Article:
Would windows that don’t lock in a 1 story house or arsenic in well water be considered a “dangerous living condition”?

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Would windows that don’t lock in a 1 story house or arsenic in well water be considered a “dangerous living condition”?

We lived in a house this past week with windows that didn’t lock. We also found out from the Health Department toward the end of our lease that there was a dangerous amount of arsenic in the water (and that the owners knew and didn’t tell us). Our lease is over, but they’re sort of trying to lay the groundwork for keeping our damage deposit because a screen door is bent and a baby gate is broken. Can we use the windows and water against them for leverage against the deposit?

Asked on June 6, 2012 under Real Estate Law, Indiana

Answers:

SJZ, Member, New York Bar / FreeAdvice Contributing Attorney

Answered 9 years ago | Contributor

A dangerous amount of arsenic would seem be a dangerous living condition and a violation of the implied warranty of habitability. The failure of 1st floor windows to lock could be dangerous, if you live in an area where they are signficant security concerns. Violations of the implied warranty would give rise to the right to sue for monetary compensation--such as rent abatement, or a retroative pro rate rent reduction--for the period of time you lived with such conditions. You could also potentially sue for any medical costs (such as if you should be tesed on account of the arsenic.) You could potentially threaten to, or at need, actually, sue if the landlord improperly keeps your security deposit. Bearing in mind that no lawsuit is every guaranteed, you do seem to at least have a colorable claim which you could interpose.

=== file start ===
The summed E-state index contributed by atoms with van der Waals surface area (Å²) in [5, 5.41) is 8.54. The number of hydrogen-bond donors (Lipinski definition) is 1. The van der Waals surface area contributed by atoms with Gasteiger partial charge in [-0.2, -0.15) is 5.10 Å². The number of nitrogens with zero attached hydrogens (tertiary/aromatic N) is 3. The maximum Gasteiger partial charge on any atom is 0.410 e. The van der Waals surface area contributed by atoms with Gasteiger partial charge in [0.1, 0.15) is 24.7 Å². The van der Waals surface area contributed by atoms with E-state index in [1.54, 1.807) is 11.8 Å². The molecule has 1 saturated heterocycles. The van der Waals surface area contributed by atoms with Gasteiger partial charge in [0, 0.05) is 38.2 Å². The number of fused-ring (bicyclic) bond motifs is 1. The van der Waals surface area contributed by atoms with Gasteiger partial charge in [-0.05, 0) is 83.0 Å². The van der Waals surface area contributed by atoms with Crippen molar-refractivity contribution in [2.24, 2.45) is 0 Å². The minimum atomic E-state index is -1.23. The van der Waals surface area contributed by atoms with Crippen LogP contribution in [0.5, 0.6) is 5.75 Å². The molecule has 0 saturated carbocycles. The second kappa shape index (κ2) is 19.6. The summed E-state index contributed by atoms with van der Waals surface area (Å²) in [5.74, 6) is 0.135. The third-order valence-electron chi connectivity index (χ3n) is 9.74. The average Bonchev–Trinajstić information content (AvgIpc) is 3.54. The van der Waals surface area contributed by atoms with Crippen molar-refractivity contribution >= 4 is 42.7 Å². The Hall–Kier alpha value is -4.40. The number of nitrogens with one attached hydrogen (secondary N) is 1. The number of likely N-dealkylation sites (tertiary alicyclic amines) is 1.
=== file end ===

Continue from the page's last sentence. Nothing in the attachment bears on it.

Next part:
Also, even if you actually did the damage described (screen door, gate), the landlord could only retain such portion of the deposit as is necessary to actually pay for repairs--for example, say that your deposit was $1,000, and it would take only $400 to fix the problems; in that case, the landlord could only take $400 from the deposit. If the landlord withholds too much from your deposit, you could sue for the return of the balance, either as a separate suit or as part of an action based on a violation of the implied warranty of habitability.


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